A decarbonisation investment platform owned by Temasek, is set to invest in a landscape restoration project in Ghana that aims to generate carbon credits which businesses in Singapore could use to offset a portion of their carbon tax.
GenZero has inked a memorandum of understanding with AJA Climate Solutions, a Singapore-based firm managing nature-based climate mitigation projects. The goal is to restore an estimated 100,000 hectares of degraded and deforested landscapes in the Kwahu area of Ghana's Eastern Region. This transformation seeks not only to re-establish the area's biodiversity but also to create an economically productive ecosystem to benefit the local population.
Set to begin later this year, the first phase of the US$30m project will prioritise the regeneration of deforested cocoa lands and the rewilding of off-reserve forests. The subsequent phase, slated for 2027, will concentrate on reviving native tree species within the degraded forests of the Kwahu Afram Plains.
The carbon credits generated from the restoration will allow Singapore firms to offset part of their carbon tax liability. These credits may also be used to offset Singapore’s national emissions.
The Singapore government has allowed companies to use high-quality, international carbon credits to offset up to 5 per cent of taxable emissions, in lieu of paying the carbon tax. It is currently at US$4 per tonne of carbon dioxide equivalent, but will be raised to US$19 in 2024 and 2025, and then US$34 in 2026 and beyond. The plan is for the carbon tax to reach between US$38 and US$60 per tonne by 2030. The first issuance of such credits is expected to come in 2028.
Carbon credits that come with corresponding adjustments mean that the emissions being offset is only counted once by the country that bought the credits, while the country that produced them would give up the right to use the credits to meet their own national targets. This is to avoiding the double counting of underlying emissions reductions or removals when carbon credits are traded.
AJA Climate Solutions was co-founded by John Mason and Alan Hodges, who were both born and spent their formative years in Nigeria. The company capitalises on opportunities in the carbon market by generating and managing climate impact reduction projects across Africa and Southeast Asia.
The Kwahu project takes advantage of Article 6 of the Paris Agreement, which enables countries to trade emission reductions to achieve climate goals. Singapore and Ghana have leveraged this framework to finalise an agreement in 2022 that facilitates the bilateral transfer of carbon credits between the two nations. Ghana has made meaningful strides in terms of policies and governance related to climate and carbon issues, standing as one of the first countries globally to implement a comprehensive Article 6 policy.
Carbon markets provide African countries a valuable opportunity to leverage their abundant natural resources – from forests to renewable energy sources like solar, wind, and geothermal – in order to generate economic benefits and accelerate sustainable development. The industry received a push during the 2022 COP27 when the African Carbon Markets Initiative was launched. The aim of this endeavour is to generate 300 million new carbon credits per year and unlock US$6bn in revenue by 2030. Right now, Africa only taps into a small portion of its potential for carbon credits.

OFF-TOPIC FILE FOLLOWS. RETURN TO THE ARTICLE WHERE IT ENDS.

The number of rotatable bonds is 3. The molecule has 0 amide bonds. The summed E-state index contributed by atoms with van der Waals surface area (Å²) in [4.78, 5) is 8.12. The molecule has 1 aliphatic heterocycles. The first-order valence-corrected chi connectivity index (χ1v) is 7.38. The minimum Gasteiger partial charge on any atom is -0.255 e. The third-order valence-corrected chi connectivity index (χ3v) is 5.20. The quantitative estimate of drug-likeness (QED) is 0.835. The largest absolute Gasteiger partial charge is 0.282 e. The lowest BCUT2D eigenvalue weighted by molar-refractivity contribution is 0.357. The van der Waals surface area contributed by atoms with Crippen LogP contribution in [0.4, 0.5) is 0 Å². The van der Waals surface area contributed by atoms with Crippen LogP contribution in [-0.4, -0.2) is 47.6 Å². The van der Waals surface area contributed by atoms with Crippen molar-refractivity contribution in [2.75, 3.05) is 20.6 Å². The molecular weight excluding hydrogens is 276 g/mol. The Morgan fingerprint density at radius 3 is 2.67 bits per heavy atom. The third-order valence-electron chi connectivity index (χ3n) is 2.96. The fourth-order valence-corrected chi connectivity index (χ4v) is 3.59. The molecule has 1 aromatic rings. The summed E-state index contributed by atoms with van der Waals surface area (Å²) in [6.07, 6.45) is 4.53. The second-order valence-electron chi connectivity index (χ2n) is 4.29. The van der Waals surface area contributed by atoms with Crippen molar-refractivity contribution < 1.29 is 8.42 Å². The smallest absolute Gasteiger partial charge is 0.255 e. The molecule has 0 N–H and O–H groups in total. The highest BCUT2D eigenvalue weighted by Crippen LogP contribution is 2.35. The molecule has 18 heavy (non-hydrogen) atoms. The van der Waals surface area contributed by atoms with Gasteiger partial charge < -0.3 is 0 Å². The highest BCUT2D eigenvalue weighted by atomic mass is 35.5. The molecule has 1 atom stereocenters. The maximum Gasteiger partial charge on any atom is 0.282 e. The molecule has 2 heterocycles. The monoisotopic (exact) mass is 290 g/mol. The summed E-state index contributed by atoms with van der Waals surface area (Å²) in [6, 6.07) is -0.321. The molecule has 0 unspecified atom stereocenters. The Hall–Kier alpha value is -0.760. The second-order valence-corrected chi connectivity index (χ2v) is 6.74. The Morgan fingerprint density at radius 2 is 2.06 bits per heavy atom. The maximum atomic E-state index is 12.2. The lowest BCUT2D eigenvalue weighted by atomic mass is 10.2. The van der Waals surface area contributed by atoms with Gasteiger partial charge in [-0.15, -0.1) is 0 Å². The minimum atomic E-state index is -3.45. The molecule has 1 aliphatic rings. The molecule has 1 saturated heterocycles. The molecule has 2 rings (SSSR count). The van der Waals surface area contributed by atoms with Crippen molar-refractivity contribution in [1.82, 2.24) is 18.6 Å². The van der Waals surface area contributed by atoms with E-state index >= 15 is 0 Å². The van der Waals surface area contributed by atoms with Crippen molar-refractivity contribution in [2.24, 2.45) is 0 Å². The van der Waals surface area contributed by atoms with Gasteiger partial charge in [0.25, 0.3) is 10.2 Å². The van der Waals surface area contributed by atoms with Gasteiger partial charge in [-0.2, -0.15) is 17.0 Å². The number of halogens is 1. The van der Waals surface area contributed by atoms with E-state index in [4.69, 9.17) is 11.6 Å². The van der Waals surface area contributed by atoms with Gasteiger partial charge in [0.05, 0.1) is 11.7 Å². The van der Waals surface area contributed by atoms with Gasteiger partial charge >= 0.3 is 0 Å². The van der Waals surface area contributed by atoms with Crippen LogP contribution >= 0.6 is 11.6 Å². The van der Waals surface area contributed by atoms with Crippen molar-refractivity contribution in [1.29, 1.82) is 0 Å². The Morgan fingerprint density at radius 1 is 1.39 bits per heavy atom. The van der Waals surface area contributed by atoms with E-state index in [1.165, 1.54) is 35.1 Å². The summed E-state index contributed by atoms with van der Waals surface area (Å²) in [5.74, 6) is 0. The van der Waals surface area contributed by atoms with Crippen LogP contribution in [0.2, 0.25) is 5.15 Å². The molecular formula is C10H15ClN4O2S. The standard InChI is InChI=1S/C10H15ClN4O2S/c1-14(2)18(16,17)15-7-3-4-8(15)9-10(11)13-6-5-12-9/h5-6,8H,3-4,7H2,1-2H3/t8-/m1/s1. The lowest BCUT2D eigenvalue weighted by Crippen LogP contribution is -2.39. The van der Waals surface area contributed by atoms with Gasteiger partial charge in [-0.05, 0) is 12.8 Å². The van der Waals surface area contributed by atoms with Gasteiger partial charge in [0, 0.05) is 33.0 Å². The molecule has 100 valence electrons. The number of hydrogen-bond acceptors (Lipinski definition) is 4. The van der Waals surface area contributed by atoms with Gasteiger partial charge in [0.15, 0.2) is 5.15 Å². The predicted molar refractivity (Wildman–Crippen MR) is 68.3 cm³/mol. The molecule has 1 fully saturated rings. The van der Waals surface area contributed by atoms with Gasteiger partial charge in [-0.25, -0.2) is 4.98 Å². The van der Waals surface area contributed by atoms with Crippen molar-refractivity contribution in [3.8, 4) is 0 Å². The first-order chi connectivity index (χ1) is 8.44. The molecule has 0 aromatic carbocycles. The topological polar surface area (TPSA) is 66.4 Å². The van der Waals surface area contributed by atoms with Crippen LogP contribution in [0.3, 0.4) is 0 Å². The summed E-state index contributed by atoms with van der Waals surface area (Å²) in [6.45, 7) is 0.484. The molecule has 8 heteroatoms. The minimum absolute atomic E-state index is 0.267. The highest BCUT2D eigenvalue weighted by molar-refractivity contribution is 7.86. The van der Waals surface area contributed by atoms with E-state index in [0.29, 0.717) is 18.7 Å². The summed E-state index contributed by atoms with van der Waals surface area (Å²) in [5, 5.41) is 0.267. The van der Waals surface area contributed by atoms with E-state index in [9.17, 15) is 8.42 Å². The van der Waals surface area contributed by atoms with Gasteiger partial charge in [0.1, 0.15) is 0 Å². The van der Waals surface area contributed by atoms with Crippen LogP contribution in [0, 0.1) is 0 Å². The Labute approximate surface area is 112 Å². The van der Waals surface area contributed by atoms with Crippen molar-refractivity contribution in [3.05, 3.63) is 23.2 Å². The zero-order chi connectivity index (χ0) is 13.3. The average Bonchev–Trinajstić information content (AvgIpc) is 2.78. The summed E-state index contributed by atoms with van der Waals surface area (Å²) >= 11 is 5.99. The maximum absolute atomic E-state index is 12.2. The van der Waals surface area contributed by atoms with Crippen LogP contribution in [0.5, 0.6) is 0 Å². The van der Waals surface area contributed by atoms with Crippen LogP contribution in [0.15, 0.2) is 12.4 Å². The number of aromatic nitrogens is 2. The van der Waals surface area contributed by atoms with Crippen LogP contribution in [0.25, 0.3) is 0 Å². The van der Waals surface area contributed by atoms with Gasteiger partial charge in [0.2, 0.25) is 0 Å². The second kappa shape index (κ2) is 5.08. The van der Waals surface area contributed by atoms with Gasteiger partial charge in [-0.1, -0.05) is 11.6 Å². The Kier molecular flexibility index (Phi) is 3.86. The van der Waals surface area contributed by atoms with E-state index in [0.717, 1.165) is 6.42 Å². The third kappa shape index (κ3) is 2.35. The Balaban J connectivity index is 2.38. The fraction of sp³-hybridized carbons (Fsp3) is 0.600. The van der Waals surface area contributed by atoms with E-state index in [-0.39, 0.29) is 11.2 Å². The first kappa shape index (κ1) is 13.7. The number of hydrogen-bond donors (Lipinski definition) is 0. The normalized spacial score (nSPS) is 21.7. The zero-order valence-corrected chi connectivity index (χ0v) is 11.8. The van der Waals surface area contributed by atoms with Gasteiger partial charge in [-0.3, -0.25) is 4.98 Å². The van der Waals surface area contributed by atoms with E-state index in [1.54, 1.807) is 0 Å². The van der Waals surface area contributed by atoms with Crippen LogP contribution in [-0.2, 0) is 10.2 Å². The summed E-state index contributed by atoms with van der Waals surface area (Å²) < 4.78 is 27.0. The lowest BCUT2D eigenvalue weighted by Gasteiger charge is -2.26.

Earlier this year, Singapore-based fund manager Impact Capital Asset Management (ICAM), announced a partnership with Indian carbon credit developer EKI Energy Services to launch a new fund that will invest in the manufacturing and distribution of energy-efficient cookstoves in Africa and India. The EKI ICAM Clean Cooking Fund aims to generate returns for investors by selling carbon credits. The common open-fire cooking method in rural Africa and Asia has environmental downsides. It requires a substantial amount of firewood, leading to deforestation, and is energy inefficient, using only about 10% of the fire's thermal energy and creating excessive smoke. By reducing smoke and firewood use, energy-efficient cookstoves help cut carbon emissions and protect forests.
In a further development, the Nairobi Securities Exchange (NSE) has partnered with Singapore-based ACX, a carbon credit trading platform, and the Nairobi International Finance Centre (NIFC) to start Kenya's first carbon offset exchange. By hosting the African Voluntary Carbon Credits Market Forum earlier this month, Zimbabwe’s Victoria Falls Stock Exchange has also shown its intention to become a prominent hub for carbon credit trading. The government Tanzania claims to have attracted over 20 companies that are set to invest over US$20bn in carbon offset projects across the country. It has already attracted more than US$1bn since Dar-es-Salaam adopted regulations and guidelines on carbon trading in October 2022.
During a trip to Kenya in May, Prime Minister Lee Hsien Loong of Singapore signed an agreement with Kenyan President William Ruto, focusing on cooperation over carbon credits.
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‘Singapore firm launches fund for energy-efficient cookstoves in Africa’, NTU-SBF Centre for African Studies, 23 March 2023
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